Black vs. Gray: Helping Kids Overcome Disappointment

Black vs Gray Helping Kids Overcome Disappointment - jenniferajanes.com

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Black vs. Gray: Helping Kids Overcome Disappointment

Last Friday, we took one of our cats to the vet. She was very sick, and she’ll be 17 years old next month. We weren’t sure she would come home. The girls cried all the way to the vet’s office. I had been very honest with them and told them that I would not take any heroic measures to save the life of a cat who had already lived a very full, very long life.

In the waiting room, as we waited to find out Jazmine’s fate, the girls played with a light gray kitten in a cage. It was up for adoption, and I was really tempted, but I didn’t think DH would agree to adopt a kitten. (We’ve told the kids “no” to a kitten or puppy for years, even though they’ve never had one. Our cats were already well past middle age when the girls were born.)

When DH got off work, he came and took over at the vet’s office. We had been there for over 1.5 hours and still hadn’t been called back. As the girls and I left, I mentioned the kitten. DH didn’t say anything, and we left. We had another appointment, and I wasn’t sure I wanted the girls to be there when the vet gave the diagnosis. We waited anxiously for the results.

The diagnosis wasn’t as bad as we feared, but the cause was age-related. Jazmine got a shot and was ready to come home. My husband asked if I wanted the gray kitten. I couldn’t believe it, but I answered yes.

Another text message arrived. The gray kitten had already been adopted. I shouldn’t have been surprised. It was very cute and friendly. The good news was that they had more kittens in the back. The girls and I loaded up to head over and take a look.

We chose another gray kitten. She would be ready to go on Monday, right after she passed her feline leukemia test with a “negative” result. The girls named her Cleo. We went shopping for kitten food, feeding bowls, and a few toys. We prayed she would pass her test.

Monday, we were all excited about the new kitten. Except the vet’s office didn’t run the test, and they began talking about how she might be too young to leave. The girls were heartbroken. I didn’t understand either. We had prayed and prepared for her all weekend. DH took the pet carrier and went to find out what was going on.

He got no promises on when they would run the test on Tuesday. There was another mention of her not being old enough to leave. But there was one female kitten ready to go—the black one we had rejected on Friday. DH called and asked me what I wanted to do. I talked to the girls, and they prayed.

They asked their daddy bring home the black kitten. The vet’s office realized it wasn’t our first choice and agreed to let us take her overnight on a “trial” basis.

And Midnight joined our family. I don’t know if we’ll ever know why Cleo didn’t join our family, but Midnight has been a joy. She is a sweet kitten and has already brought a lot more love and laughter into our home. We have discussed how she joined our family and what lessons we might learn from it.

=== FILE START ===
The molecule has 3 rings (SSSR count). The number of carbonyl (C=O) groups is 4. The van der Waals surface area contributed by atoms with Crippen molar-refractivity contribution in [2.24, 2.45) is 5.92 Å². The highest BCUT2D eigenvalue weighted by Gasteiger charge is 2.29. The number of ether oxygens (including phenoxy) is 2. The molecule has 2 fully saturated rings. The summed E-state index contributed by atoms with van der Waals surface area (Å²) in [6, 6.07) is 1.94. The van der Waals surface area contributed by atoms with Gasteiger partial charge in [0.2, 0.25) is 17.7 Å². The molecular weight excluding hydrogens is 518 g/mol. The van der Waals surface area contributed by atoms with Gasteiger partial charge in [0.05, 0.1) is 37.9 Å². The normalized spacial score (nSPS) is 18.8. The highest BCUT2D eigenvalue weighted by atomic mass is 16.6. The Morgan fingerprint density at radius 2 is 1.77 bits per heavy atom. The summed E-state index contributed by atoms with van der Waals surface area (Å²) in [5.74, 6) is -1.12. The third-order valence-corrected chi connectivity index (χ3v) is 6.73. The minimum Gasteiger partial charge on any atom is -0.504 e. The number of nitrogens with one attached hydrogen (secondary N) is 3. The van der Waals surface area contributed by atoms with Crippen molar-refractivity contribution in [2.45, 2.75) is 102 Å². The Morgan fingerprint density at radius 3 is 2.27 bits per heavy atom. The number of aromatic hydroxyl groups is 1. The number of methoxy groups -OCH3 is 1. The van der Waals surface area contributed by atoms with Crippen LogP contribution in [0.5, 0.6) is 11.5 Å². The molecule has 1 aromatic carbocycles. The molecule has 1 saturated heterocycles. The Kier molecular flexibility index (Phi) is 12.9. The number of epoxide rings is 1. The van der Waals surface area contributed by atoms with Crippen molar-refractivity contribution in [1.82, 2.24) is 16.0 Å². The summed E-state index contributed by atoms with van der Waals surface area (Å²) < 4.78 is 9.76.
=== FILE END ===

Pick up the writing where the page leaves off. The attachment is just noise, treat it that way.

I know that kittens and big issues don’t compare, but I hope the girls will remember this when other disappointments come:

  • Why didn’t I get the part I tried out for?
  • Why wasn’t I chosen for that job?
  • Why was I passed over for promotion again?
  • Why didn’t he call me?
  • Why doesn’t she want to be my friend?

Whatever the issues they face, I want my children to remember their first kitten and to know that God loves them and is always working things out for their good. Would Cleo have been just as good a fit for our family? I don’t know. We may never know. But Midnight is definitely good.

How do you help your kids overcome disappointment?

For more from the Be Fully Persuaded series, including testimonies of God’s love and faithfulness to my family in times past, click the graphic below:

Be Fully Persuaded - jenniferajanes.com

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9 Responses to Black vs. Gray: Helping Kids Overcome Disappointment

  1. Rebecca says:

    And your girls, they are blessed to have a Mom who loves them and walks this journey with them. You are growing them well and they will be well prepared for the good and not so good times they will face as adults and Mothers.

  2. Nita says:

    Hugs are a major help. Also, we talk it out.

  3. Misty says:

    What a cute post! I think a family pet is a huge issue for kids. What a great mom you must be to point your children to prayer over what may seem to some as a “trivial” issue. I learned something simliar recently by my daughter. Her dog was sick, and required a trip to the vet. I knew we didn’t have the money to pay for a huge vet bill and was dreading what the vet would say. My daughter though (age 6!) reminded ME to pray for Emma, and the vet that he would be smart enough to “fix” her. She ended up being fine, just required a few days of antibiotics, but I walked away a smarter mom thanks to my daughter 😉
    I hope Midnight has many years ahead as your childrens pet!

    • Thank you, Misty! Your experience brought tears to my eyes. My children regularly teach me too. Their trust in God’s faithfulness is so complete. I think that’s why God tells us we all need to come to Him in childlike faith. I’m still working on that myself!

  4. Linda says:

    Dealing with disappointment is one of life’s toughest lessons. I don’t always handle this one very well with my children, maybe because I still have a hard time myself with disappointment?
    It’s wonderful that you saw the opportunity as this little scenario played out as a learning opportunity. Enjoy that new little family member!

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